These visits also give parents an opportunity to discuss concerns, including nutrition, sleeping issues, toilet training, and social problems, as well as gain guidance on what to be on guard against or mindful of in the next stage of development. When parents only bring children to see a paediatrician when the child is unwell, the focus on this often means there isn’t time to discuss many other matters. Moreover, the presence of sickness e.g. Hand, Foot & Mouth, Flu etc, means this isn’t the best time to assess the longer term things we look for. We wouldn’t want to over-diagnose because of current symptoms and at the same time we wouldn’t want to inadvertently miss something important because it was masked by current symptoms. A separate well-child check works best.

An important benefit of a well-child visit is developmental monitoring. Whilst interacting with children, good paediatricians may spot problems with playing, speaking, or interacting. Such signs may allude to autism, attention-deficit/hyperactivity disorder, or a learning disability. Identifying children with these problems early can help ensure they receive much-needed care and support and can make the difference between remaining in mainstream school versus needing more complicated schooling arrangements. As recent news articles in Cayman have highlighted, we are under-served when it comes to special educational needs and so early support can be really important. My own son has an autistic spectrum disorder and the right support has been vital to his schooling (he is now doing GCSEs and projected to do very well, if we can separate him from his X-Box).



The American Academy of Pediatrics recommends 14 well-child visits in the first 5 years of life, and then annually up to the age of 21 years. It’s a robust schedule with distinct milestones and checks that differ or progress from visit to visit. The recommended schedule is:

  • 2 to 5 days old
  • 1 month
  • 2 months
  • 4 months
  • 6 months
  • 9 months
  • 12 months
  • 15 months
  • 18 months
  • 24 months
  • 30 months
  • 36 months
  • Annually thereafter to age 21


My Well-Child Checks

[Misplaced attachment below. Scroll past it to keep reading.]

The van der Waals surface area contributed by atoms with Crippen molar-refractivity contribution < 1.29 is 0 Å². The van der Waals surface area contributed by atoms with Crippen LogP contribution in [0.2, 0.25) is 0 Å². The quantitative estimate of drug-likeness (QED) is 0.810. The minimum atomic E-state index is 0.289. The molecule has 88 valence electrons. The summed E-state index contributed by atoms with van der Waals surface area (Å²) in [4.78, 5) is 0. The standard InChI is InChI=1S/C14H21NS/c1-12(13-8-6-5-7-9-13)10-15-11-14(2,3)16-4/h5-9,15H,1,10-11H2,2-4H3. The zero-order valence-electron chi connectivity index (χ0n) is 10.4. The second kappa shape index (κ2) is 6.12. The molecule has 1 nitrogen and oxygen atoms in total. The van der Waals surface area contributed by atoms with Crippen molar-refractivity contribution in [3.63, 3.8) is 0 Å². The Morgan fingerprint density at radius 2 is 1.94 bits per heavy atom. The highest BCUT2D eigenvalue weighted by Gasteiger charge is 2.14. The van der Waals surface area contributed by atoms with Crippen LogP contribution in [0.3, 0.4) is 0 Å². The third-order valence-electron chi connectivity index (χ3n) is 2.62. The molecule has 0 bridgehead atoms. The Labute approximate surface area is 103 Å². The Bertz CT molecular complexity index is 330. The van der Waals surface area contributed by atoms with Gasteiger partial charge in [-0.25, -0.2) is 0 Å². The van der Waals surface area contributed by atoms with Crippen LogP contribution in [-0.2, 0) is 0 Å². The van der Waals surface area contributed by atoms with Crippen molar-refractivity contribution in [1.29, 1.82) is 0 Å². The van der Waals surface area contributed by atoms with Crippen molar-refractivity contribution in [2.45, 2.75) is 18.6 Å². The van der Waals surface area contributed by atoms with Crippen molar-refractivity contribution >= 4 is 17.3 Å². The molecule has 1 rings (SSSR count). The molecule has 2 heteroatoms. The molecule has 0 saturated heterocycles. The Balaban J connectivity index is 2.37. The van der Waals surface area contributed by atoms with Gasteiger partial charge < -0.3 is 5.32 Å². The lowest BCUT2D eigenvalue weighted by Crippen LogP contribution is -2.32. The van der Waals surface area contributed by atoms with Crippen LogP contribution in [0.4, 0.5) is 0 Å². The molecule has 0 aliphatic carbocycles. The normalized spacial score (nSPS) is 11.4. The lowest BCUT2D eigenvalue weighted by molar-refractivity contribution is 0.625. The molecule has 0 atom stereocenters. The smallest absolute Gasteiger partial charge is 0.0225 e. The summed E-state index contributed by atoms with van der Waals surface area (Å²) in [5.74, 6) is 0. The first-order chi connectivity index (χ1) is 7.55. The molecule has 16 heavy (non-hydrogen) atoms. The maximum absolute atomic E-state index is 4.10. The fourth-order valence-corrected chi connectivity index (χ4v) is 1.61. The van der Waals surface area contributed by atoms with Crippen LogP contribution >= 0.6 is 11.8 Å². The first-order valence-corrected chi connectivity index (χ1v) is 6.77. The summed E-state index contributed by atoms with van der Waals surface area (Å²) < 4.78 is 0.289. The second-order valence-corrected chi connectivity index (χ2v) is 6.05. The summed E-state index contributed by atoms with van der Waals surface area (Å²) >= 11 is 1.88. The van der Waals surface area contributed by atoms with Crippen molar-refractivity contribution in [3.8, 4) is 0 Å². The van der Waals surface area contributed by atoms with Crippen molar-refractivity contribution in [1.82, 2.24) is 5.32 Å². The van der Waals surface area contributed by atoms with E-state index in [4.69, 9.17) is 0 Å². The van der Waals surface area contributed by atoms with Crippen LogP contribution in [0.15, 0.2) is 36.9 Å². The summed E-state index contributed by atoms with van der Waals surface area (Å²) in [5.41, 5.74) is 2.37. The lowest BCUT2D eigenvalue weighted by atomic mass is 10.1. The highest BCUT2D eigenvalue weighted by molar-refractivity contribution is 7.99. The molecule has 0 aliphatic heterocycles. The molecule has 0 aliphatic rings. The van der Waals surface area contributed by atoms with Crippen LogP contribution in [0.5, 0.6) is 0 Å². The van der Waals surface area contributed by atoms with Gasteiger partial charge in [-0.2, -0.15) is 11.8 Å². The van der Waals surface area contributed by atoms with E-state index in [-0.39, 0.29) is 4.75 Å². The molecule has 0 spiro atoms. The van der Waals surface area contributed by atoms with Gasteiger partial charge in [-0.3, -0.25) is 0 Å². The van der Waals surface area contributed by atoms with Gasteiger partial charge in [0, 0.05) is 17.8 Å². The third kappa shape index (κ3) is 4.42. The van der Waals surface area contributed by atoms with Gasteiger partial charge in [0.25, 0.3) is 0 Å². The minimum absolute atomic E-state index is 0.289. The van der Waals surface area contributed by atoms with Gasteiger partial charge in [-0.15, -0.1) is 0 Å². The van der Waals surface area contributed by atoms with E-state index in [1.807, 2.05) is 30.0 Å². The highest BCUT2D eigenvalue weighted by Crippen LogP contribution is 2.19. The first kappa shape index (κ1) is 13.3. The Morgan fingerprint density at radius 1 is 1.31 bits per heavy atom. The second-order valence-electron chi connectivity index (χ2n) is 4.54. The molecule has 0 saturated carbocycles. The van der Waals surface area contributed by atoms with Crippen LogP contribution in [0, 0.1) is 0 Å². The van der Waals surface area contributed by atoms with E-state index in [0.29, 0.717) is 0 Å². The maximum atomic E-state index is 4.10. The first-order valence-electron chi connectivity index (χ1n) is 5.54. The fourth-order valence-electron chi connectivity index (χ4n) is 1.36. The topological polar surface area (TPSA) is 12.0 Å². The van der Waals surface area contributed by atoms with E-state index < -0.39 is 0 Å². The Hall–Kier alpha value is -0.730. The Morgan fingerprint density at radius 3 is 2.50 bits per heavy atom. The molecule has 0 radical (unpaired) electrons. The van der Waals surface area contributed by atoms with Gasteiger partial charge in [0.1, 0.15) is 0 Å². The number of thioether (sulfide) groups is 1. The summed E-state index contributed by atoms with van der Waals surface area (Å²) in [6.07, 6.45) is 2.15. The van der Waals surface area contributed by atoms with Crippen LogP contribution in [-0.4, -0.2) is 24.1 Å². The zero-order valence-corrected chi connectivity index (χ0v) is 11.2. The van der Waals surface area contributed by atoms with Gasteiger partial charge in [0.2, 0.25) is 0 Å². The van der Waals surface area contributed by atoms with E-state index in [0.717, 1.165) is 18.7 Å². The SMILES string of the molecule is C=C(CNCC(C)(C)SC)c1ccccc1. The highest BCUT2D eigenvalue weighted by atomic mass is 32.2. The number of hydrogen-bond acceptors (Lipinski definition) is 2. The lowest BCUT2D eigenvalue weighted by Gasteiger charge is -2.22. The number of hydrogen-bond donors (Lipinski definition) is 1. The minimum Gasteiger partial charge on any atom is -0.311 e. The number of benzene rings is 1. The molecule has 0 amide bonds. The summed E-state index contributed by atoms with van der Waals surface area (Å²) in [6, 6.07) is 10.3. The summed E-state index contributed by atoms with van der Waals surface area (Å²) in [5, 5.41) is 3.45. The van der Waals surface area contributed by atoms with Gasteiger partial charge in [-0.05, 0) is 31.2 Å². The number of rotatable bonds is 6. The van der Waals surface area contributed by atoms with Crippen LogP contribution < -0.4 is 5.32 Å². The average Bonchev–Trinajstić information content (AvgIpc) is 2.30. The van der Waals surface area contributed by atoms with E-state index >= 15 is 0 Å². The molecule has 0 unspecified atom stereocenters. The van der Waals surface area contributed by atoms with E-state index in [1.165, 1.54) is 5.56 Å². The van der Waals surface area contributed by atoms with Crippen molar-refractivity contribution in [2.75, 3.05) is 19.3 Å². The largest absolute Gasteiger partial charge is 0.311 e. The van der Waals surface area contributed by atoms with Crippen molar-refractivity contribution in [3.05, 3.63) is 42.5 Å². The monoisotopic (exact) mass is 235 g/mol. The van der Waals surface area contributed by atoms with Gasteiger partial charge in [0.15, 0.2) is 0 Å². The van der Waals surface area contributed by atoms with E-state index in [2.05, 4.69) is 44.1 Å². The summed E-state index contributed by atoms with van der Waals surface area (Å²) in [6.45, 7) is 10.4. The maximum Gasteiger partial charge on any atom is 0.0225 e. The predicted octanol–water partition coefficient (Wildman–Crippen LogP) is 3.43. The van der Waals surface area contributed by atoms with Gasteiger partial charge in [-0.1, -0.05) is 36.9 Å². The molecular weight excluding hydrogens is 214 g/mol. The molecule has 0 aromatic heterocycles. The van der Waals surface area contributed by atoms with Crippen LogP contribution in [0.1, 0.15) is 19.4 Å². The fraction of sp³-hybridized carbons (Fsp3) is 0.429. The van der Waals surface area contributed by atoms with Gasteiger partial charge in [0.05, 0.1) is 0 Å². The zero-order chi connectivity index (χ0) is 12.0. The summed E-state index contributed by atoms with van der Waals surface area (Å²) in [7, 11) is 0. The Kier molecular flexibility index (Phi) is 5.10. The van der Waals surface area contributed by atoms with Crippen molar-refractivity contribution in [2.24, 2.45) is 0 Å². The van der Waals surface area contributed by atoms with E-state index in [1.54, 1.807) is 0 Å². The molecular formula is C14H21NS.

I am both a paediatrician and a neonatologist (newborn and preterm specialist). Preterm infants have a higher chance of developing certain conditions e.g. wheeze or asthma, and so neonatologists place special importance on regular checks and take a comprehensive approach (as should all paediatricians for all infants!). I take that same comprehensive approach for ALL children, to ensure we really use the sessions well.

If you aren’t familiar with me, you can find out more here: https://babydoctor.ky/grand-cayman-paediatrician-dr-sara-watkin/


Booking a Well-Child Appointment

Please contact your paediatrician’s office to schedule at appointment. Where children are registered with my own practice (or where parents would like me to conduct the check), you can book an appointment directly online or use the form below to request one.



Please use the booking scheduler below to make your booking directly, including live availability.




Please provide details below and we’ll respond swiftly with available times matched as closely as possible to your preferences.





    Dr. Jeffrey Tom, MD, MS, Dr. Chien-Wen Tseng, MD, MPH, Dr. James Davis, PhD, Dr. Cam Solomon, PhD, Dr. Chuan Zhou, PhD, and Dr. Rita Mangione-Smith, MD, MPH
    Arch Pediatr Adolesc Med. 2010 Nov; 164(11): 1052–1058.
    doi:  10.1001/archpediatrics.2010.201


    ACSH – Ambulatory Care Sensitive Hospitalizations
    Age-standardized acute care hospitalization rate for conditions where appropriate ambulatory care may prevent or reduce the need for admission to hospital, per 100,000 population.